No. Plans for a single database holding the personal information of all those issued with a card have been scrapped due to cost and data security concerns. Instead, information will be held on three existing, separate government databases. The whole scheme will be overseen by a new independent watchdog.
What won’t be stored?
The government has sought to allay some fears about ID cards by saying they will not store details about someone’s race, religion, sexuality, health, criminal record or political beliefs.
Did everyone in Parliament back the plans?
No. The Conservatives and Liberal Democrats are against the scheme and both say they would scrap it if they win power. The House of Lords also rejected the plans five times, before agreeing on the compromise deal allowing the initial opt-out from 2008.
What will happen when I apply for a passport?
From 2012, you will have to go to privately-run “biometric enrolment centres” to be fingerprinted and, in some cases, interviewed, when you apply for a passport. The new Identity and Passport Service will then carry out a “background check” on you to establish that you are who you say you are. Your details will then be entered in a national database and you will be issued with a passport and given the option of having an ID card.
How much will ID cards cost?
The initial fee for a standalone ID card, in 2009 and 2010, will be £30 or less, the government has said. But that may increase over time.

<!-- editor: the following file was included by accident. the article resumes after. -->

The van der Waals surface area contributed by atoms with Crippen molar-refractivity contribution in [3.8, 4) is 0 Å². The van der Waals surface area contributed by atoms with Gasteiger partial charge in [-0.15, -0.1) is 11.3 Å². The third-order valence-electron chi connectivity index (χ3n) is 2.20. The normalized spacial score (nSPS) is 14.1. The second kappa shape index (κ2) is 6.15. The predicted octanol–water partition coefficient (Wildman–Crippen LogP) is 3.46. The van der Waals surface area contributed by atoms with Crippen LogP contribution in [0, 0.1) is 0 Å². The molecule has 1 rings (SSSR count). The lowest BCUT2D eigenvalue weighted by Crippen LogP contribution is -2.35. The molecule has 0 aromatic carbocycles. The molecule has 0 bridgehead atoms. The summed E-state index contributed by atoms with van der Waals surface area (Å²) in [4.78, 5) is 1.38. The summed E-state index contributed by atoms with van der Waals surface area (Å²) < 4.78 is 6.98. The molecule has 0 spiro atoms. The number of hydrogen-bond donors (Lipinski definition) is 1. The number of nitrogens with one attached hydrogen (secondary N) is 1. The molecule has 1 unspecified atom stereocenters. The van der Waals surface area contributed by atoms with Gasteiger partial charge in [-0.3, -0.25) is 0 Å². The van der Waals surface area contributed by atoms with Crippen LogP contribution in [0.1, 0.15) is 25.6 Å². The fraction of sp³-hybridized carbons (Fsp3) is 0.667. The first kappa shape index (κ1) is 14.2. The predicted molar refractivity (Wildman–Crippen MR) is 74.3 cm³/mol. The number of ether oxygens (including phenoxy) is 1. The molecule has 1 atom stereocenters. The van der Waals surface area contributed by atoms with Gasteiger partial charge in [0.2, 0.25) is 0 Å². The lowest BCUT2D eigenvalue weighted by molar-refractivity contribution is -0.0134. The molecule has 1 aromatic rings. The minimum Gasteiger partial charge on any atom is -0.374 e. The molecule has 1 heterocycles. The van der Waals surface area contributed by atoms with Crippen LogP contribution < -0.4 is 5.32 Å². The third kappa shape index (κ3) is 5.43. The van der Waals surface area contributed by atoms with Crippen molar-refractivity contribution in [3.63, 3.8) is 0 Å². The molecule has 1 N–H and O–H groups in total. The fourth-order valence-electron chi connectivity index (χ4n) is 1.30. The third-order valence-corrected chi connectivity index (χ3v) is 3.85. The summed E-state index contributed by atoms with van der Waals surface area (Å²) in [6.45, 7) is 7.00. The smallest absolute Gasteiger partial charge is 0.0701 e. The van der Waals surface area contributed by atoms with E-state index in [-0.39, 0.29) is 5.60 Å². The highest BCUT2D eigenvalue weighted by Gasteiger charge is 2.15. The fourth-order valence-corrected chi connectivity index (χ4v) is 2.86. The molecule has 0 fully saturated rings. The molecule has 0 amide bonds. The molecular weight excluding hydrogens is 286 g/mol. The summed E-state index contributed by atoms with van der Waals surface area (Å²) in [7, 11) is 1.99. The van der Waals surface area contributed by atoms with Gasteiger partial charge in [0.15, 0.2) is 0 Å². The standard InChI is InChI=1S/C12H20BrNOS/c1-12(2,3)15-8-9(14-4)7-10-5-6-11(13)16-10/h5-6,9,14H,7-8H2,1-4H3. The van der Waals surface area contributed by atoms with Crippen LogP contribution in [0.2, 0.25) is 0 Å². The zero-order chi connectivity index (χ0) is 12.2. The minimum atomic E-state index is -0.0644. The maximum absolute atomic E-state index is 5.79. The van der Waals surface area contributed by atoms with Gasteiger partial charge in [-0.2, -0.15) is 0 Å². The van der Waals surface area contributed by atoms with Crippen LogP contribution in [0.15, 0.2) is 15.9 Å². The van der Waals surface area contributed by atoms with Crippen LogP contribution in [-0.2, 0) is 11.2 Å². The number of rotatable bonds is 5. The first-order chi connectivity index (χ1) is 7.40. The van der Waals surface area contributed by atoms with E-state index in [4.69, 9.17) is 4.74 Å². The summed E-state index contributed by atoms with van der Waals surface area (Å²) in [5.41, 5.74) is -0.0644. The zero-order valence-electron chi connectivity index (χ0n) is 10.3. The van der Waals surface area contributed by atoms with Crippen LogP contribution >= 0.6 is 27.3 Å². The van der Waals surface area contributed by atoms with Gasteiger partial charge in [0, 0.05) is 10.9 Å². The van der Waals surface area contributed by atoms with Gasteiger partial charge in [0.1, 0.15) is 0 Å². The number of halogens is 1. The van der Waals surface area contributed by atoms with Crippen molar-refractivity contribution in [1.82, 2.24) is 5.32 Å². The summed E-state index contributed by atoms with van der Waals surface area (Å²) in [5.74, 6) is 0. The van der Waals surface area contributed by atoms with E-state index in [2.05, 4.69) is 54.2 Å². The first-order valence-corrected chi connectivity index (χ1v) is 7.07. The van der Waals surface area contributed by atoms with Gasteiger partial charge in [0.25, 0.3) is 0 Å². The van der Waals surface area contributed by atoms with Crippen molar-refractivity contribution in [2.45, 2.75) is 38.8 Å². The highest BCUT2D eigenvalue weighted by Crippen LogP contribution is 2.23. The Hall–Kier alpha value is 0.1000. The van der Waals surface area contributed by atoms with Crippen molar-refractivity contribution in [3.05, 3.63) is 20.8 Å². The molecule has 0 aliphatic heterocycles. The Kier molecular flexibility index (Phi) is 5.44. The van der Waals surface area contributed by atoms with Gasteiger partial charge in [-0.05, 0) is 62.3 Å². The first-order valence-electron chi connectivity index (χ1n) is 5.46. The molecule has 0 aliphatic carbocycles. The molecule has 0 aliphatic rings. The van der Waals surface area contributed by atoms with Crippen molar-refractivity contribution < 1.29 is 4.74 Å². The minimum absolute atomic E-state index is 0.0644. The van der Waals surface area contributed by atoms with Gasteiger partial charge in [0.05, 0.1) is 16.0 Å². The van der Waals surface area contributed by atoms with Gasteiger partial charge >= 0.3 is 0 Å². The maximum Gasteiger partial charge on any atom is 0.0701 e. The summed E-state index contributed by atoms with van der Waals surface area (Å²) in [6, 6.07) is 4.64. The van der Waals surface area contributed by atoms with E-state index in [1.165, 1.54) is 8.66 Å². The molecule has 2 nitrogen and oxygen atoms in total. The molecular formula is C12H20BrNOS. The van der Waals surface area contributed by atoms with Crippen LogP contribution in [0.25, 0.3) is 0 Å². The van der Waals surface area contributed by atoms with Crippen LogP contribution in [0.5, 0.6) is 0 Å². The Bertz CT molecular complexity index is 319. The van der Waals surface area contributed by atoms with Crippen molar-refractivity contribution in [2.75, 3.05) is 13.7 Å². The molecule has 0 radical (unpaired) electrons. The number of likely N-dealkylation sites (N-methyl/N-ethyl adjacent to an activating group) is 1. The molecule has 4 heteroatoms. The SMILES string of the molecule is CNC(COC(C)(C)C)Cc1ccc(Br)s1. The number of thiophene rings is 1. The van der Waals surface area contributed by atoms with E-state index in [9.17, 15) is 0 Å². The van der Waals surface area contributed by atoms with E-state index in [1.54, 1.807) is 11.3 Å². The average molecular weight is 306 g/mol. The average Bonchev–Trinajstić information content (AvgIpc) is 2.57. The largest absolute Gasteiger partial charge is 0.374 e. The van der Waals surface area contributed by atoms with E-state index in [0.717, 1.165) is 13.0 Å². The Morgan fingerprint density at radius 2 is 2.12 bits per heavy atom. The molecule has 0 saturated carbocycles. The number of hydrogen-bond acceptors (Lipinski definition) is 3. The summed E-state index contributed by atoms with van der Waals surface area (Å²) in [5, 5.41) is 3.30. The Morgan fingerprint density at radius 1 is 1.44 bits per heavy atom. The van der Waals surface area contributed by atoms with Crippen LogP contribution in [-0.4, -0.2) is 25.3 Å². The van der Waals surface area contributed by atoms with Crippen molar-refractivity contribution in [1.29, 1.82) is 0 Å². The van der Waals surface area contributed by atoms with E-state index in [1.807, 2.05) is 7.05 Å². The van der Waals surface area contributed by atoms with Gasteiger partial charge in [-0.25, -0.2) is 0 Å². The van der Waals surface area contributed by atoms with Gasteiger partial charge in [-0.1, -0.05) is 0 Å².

What about foreign nationals wanting to enter the UK?
From November 2008 they will have to apply for “biometric residence permits” or “biometric visas” and their details will be entered into the national identity database. The government also wants all foreign nationals living in the UK to have identity cards and will make anyone applying to extend their stay register biometric details, from November 2008. The aim is that 90% of foreign nationals in the UK will have ID cards by 2015.
What are the objections?
Critics say identity cards interfere with civil liberties, are too expensive and will do little to tackle problems like terrorism. There are fears the cards might cause friction among ethnic minority communities particularly affected by police stop and searches. And some are worried the cards would force illegal immigrants into avoiding contact with hospitals and police.
Do other countries have ID cards?
Several countries in the European Union now have some form of ID card, even if they are not compulsory. They have become widely accepted by their citizens. In France, for example, about 90% of the population carries one. But many other countries, like Japan, Australia and New Zealand, have not adopted the idea. Neither has the US, but it does intend to make visitors have cards to cover their visas.
Why did Britain get rid of ID cards after World War II?
During the WWII the ID card was seen as a way of protecting the nation from Nazi spies. But in 1952, Winston Churchill’s government scrapped the cards. The feeling was that in peacetime they simply were not needed. In fact they were thought to be hindering the work of the police, because so many people resented being asked to produce a card to prove their identity.